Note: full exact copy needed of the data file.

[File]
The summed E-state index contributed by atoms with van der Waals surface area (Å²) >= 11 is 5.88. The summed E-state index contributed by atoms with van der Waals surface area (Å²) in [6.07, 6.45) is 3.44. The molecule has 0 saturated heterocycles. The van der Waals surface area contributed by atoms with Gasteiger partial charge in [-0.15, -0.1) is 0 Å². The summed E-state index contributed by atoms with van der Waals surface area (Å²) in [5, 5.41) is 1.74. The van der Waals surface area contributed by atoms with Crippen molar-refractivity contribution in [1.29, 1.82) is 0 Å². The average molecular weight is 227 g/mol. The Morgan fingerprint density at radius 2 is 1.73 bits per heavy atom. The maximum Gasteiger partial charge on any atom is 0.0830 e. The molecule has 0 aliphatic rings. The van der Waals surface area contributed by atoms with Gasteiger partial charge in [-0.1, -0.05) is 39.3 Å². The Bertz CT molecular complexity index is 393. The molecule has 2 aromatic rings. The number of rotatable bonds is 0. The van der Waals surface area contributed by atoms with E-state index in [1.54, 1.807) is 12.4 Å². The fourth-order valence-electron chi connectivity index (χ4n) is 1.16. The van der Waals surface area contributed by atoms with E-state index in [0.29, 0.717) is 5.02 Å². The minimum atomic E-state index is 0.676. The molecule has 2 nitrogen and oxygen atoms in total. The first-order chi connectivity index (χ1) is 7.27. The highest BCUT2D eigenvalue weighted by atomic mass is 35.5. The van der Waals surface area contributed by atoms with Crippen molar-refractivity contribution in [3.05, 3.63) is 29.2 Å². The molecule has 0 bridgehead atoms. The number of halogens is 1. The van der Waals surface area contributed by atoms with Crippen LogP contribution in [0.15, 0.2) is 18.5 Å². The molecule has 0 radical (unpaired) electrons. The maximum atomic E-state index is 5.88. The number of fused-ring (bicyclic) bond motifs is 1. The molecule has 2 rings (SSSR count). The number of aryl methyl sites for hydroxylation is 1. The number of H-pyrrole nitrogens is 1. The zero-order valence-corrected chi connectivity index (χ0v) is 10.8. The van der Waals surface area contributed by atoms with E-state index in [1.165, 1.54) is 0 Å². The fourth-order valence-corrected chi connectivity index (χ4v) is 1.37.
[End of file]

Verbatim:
The summed E-state index contributed by atoms with van der Waals surface area (Å²) >= 11 is 5.88. The summed E-state index contributed by atoms with van der Waals surface area (Å²) in [6.07, 6.45) is 3.44. The molecule has 0 saturated heterocycles. The van der Waals surface area contributed by atoms with Gasteiger partial charge in [-0.15, -0.1) is 0 Å². The summed E-state index contributed by atoms with van der Waals surface area (Å²) in [5, 5.41) is 1.74. The van der Waals surface area contributed by atoms with Crippen molar-refractivity contribution in [1.29, 1.82) is 0 Å². The average molecular weight is 227 g/mol. The Morgan fingerprint density at radius 2 is 1.73 bits per heavy atom. The maximum Gasteiger partial charge on any atom is 0.0830 e. The molecule has 0 aliphatic rings. The van der Waals surface area contributed by atoms with Gasteiger partial charge in [-0.1, -0.05) is 39.3 Å². The Bertz CT molecular complexity index is 393. The molecule has 2 aromatic rings. The number of rotatable bonds is 0. The van der Waals surface area contributed by atoms with E-state index in [1.54, 1.807) is 12.4 Å². The fourth-order valence-electron chi connectivity index (χ4n) is 1.16. The van der Waals surface area contributed by atoms with E-state index in [0.29, 0.717) is 5.02 Å². The minimum atomic E-state index is 0.676. The molecule has 2 nitrogen and oxygen atoms in total. The first-order chi connectivity index (χ1) is 7.27. The highest BCUT2D eigenvalue weighted by atomic mass is 35.5. The van der Waals surface area contributed by atoms with Crippen molar-refractivity contribution in [3.05, 3.63) is 29.2 Å². The molecule has 0 bridgehead atoms. The number of halogens is 1. The van der Waals surface area contributed by atoms with Crippen LogP contribution in [0.15, 0.2) is 18.5 Å². The molecule has 0 radical (unpaired) electrons. The maximum atomic E-state index is 5.88. The number of fused-ring (bicyclic) bond motifs is 1. The molecule has 2 rings (SSSR count). The number of aryl methyl sites for hydroxylation is 1. The number of H-pyrrole nitrogens is 1. The zero-order valence-corrected chi connectivity index (χ0v) is 10.8. The van der Waals surface area contributed by atoms with E-state index in [1.165, 1.54) is 0 Å². The fourth-order valence-corrected chi connectivity index (χ4v) is 1.37.